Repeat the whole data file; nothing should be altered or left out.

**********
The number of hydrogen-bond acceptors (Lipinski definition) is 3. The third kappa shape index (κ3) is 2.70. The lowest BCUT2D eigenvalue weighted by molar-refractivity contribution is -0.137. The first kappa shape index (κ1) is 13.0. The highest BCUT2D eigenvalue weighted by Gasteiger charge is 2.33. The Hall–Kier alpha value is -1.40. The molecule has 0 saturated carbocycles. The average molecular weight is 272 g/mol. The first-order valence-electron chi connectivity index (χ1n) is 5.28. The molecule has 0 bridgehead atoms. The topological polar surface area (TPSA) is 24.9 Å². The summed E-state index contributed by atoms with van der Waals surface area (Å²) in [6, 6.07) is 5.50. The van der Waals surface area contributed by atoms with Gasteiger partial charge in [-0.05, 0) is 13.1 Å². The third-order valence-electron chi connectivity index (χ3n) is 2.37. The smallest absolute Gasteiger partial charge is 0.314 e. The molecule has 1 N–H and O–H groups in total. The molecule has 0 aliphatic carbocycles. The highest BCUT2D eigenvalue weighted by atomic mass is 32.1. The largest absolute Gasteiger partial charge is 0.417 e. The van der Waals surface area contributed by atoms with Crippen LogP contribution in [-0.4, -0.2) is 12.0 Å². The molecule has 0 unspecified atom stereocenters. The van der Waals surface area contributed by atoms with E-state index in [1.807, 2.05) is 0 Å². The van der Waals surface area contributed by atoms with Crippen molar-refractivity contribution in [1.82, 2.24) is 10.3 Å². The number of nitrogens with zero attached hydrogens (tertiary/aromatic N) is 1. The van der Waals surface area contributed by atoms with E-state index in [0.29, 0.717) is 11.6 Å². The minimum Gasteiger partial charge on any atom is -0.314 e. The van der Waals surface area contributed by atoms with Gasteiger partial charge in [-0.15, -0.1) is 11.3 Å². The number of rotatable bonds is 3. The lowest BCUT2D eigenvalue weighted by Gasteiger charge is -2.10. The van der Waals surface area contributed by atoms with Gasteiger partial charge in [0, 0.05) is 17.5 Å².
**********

The number of hydrogen-bond acceptors (Lipinski definition) is 3. The third kappa shape index (κ3) is 2.70. The lowest BCUT2D eigenvalue weighted by molar-refractivity contribution is -0.137. The first kappa shape index (κ1) is 13.0. The highest BCUT2D eigenvalue weighted by Gasteiger charge is 2.33. The Hall–Kier alpha value is -1.40. The molecule has 0 saturated carbocycles. The average molecular weight is 272 g/mol. The first-order valence-electron chi connectivity index (χ1n) is 5.28. The molecule has 0 bridgehead atoms. The topological polar surface area (TPSA) is 24.9 Å². The summed E-state index contributed by atoms with van der Waals surface area (Å²) in [6, 6.07) is 5.50. The van der Waals surface area contributed by atoms with Gasteiger partial charge in [-0.05, 0) is 13.1 Å². The third-order valence-electron chi connectivity index (χ3n) is 2.37. The smallest absolute Gasteiger partial charge is 0.314 e. The molecule has 1 N–H and O–H groups in total. The molecule has 0 aliphatic carbocycles. The highest BCUT2D eigenvalue weighted by atomic mass is 32.1. The largest absolute Gasteiger partial charge is 0.417 e. The van der Waals surface area contributed by atoms with Crippen LogP contribution in [-0.4, -0.2) is 12.0 Å². The molecule has 0 unspecified atom stereocenters. The van der Waals surface area contributed by atoms with E-state index in [1.807, 2.05) is 0 Å². The van der Waals surface area contributed by atoms with Crippen molar-refractivity contribution in [1.82, 2.24) is 10.3 Å². The number of nitrogens with zero attached hydrogens (tertiary/aromatic N) is 1. The van der Waals surface area contributed by atoms with E-state index in [0.29, 0.717) is 11.6 Å². The minimum Gasteiger partial charge on any atom is -0.314 e. The van der Waals surface area contributed by atoms with Gasteiger partial charge in [-0.15, -0.1) is 11.3 Å². The number of rotatable bonds is 3. The lowest BCUT2D eigenvalue weighted by Gasteiger charge is -2.10. The van der Waals surface area contributed by atoms with Gasteiger partial charge in [0, 0.05) is 17.5 Å².